It took sixteen months for New York to be new again. For me to look at the people I see on the street as friends and neighbors rather than bullies and adversaries. For me to observe a Hispanic man sitting next to an old Chinese woman sitting next to a middle-aged black woman sitting next to me, and instead of dismissing it as a completely normal and everyday occurrence, to actually marvel at being in one of the only places in the world where such a thing would be possible. To appreciate these people for coming to New York and making it such a beautiful, diverse city – for making it one of the only places in the world where I would be possible – a German Slovenian Italian Puerto Rican, with traces of French and Native American.
New York is a tough place. Living here makes you tough. But New York is also an amazing place, and under that tough veneer, the people here actually have an amazing capacity to be friendly and welcoming and tolerant.
My time in Georgia has made me a much happier and more positive person. For the first time in my life, I approach strangers with a smile – a real smile. Something I got from Georgians: the sensation that just meeting new people, just interacting with strangers, can be rewarding in itself, because strangers are something new and different and valuable. And I have to say, it’s amazing how people respond to you when you are genuinely happy to interact with them – when you take the time to exchange pleasantries, to be polite, to smile at them. Customs agents, bus drivers, store clerks – everyone I’ve spoken to since coming to New York just reflects my own positivity back at me; just as before they were probably reflecting my excessive negativity back at me without my ever really understanding that my approach to strangers was the root of so much of my unhappiness.
I used to think this was bullshit: When you’re smiling, the whole world smiles with you.
Yesterday on my way home from Blockheads Burritos my voice was hoarse (because I’m just getting over a sinus infection with throat involvement) and I had the urge to sing something (as I so often do), so naturally The Beatles’ version of Twist and Shout came to mind – with John Lennon’s memorably screechy, cold-suffering vocals – and so I began to sing. I was crossing the street belting out “shake it up baby now” when I heard the driver of a car waiting at a red light respond “shake it up baby!” “Twist and shout,” I continued, and he echoed, “twist and shout.” I don’t know of many instances other than in musical theatre where strangers on the street provide backing vocals for each other. It was cool.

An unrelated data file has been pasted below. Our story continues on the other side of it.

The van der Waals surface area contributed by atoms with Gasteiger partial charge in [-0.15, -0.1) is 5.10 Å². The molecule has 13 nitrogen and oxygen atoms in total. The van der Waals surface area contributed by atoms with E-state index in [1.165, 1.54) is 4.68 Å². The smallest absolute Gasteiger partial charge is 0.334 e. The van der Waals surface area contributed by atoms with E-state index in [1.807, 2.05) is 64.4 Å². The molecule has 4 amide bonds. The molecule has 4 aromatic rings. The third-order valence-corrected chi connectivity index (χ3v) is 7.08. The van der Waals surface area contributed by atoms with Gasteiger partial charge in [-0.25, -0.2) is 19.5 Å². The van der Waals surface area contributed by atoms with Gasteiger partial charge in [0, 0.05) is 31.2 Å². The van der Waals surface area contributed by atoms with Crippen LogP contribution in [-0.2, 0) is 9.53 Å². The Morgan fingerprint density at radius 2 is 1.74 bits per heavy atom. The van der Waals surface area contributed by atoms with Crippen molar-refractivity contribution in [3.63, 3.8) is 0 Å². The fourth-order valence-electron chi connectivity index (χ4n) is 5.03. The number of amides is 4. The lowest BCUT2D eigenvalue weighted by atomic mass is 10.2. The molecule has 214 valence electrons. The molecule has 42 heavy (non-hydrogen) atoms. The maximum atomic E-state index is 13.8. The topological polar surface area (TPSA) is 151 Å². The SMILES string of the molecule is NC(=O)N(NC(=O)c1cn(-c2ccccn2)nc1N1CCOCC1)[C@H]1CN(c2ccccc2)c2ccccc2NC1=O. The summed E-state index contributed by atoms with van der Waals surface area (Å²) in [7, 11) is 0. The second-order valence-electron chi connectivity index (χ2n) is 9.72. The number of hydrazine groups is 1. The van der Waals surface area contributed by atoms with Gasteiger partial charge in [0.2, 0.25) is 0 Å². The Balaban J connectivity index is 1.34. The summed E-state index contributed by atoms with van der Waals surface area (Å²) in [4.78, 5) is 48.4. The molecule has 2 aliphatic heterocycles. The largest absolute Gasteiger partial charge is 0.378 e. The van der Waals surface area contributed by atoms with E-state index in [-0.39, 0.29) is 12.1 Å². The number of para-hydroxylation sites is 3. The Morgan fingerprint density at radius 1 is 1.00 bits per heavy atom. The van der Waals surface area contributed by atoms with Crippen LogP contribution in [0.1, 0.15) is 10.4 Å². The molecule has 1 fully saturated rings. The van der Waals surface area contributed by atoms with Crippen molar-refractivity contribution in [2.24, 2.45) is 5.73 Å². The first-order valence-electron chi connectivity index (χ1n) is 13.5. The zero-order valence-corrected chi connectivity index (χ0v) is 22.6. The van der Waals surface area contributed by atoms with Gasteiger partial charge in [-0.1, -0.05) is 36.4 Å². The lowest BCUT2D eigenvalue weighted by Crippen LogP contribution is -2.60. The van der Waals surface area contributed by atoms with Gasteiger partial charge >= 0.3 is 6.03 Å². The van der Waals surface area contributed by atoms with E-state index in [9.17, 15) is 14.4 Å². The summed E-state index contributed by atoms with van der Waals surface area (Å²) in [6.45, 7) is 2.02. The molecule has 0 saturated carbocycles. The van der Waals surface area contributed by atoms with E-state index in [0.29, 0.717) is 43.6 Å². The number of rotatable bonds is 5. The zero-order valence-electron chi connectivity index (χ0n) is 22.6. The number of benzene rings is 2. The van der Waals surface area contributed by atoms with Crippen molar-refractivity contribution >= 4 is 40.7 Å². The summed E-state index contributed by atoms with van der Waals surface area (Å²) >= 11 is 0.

There are so many things that connect people, that we overlook when we view strangers with suspicion or hostility. I remember that night at Elvis with the live band, they started the opening vocals for “Twist and Shout” and the audience was supposed to jump in with the first line, and none of us did. The band tried three times before relenting and just singing the song themselves. Once they got started, though, we were happy to sing the backing vocals. Just a simple song, connecting strangers, in two radically different places on two radically different continents that, it turns out, aren’t really all that different after all.
I think it’s amazing how much my perspective has changed in my sixteen months abroad. It’s not just the ability to look at New York with fresh eyes, and appreciate how wonderful and amazing it is. It’s my ability to look at the whole world that way. I’m not trying to go all Eat Pray Love on you guys, but I think that living outside of America has healed me in ways that I never thought possible. And that was always my goal, honestly – I just didn’t know if it would actually work.
I still wouldn’t want to live in New York without a job with significant income – like, six figures – because being poor, or even middle class, in New York is so incredibly stressful and difficult. But more and more, I’m proud to be a New Yorker and I’m increasingly happy to see my home town the more time I spend away from it.
Video: Ryan Adams, New York, New York